When we use a single fiber, we benefit from all the qualities that one fiber possesses. When we blend fibers, we get a combination of qualities from the two different fibers. Blending different proportions of each fiber can alter the way the fiber preparation behaves.
For example, a 50/50 blend of silk/merino is going to be much slicker and shinier than a 20/80 blend of the same fibers.
Try this experiment.
Choose a base fiber (wool, alpaca, etc), and a supplementary fiber (silk, bamboo, etc). Before you start, identify the qualities of each of your fibers. Is it crimpy or smooth? How long are the individual fibers? How does it draft on its own? Does it have luster? What is the texture?
Once you’ve identified some of the qualities of each of your fibers, let’s try some blending. You can either blend by hand, with the use of hand cards, or a drum carder.
For your first blend, measure out 4 parts base fiber and 1 part supplementary fiber. If you chose wool and silk, you might use 1 oz wool, 1/4 oz silk, for example. For your second blend, measure 2 parts base fiber, 2 parts supplementary fiber.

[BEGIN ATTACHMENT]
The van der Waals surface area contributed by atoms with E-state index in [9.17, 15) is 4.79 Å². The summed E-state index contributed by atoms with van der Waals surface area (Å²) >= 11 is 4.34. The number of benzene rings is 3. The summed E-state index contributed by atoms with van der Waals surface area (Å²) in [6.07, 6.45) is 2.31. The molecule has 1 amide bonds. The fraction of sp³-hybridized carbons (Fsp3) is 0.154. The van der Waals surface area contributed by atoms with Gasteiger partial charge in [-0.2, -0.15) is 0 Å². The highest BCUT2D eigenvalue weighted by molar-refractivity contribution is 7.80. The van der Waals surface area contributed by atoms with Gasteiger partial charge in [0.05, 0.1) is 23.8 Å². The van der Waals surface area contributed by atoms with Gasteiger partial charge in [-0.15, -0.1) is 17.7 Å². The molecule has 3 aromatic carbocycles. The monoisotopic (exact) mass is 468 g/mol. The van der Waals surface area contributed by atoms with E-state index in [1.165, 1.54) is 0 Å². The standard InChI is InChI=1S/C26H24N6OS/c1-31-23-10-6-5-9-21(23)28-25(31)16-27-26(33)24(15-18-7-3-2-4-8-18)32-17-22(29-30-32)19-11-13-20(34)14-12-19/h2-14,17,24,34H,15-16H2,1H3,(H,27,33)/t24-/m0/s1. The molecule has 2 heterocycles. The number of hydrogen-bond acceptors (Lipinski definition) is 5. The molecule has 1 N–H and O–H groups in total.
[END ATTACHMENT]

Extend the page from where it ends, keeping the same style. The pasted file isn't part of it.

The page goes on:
Before you spin, note the qualities of each blend. How does the one with more supplementary fiber compare to the one with less supplementary fiber? Consult your original list of qualities and compare the two batts. How do the different yarns compare once you do spin them?
Repeat this experiment with different types of fiber and try other proportions to see how much of each fiber’s qualities shine through in the blend.
By playing with blends in this fashion, it becomes easier to identify what a fiber brings to a blend. When you’re out looking at indie dyed braids, you’ll have a better idea if you want that 50/50 yak/silk blend or that 80/20 merino/silk blend for a particular project.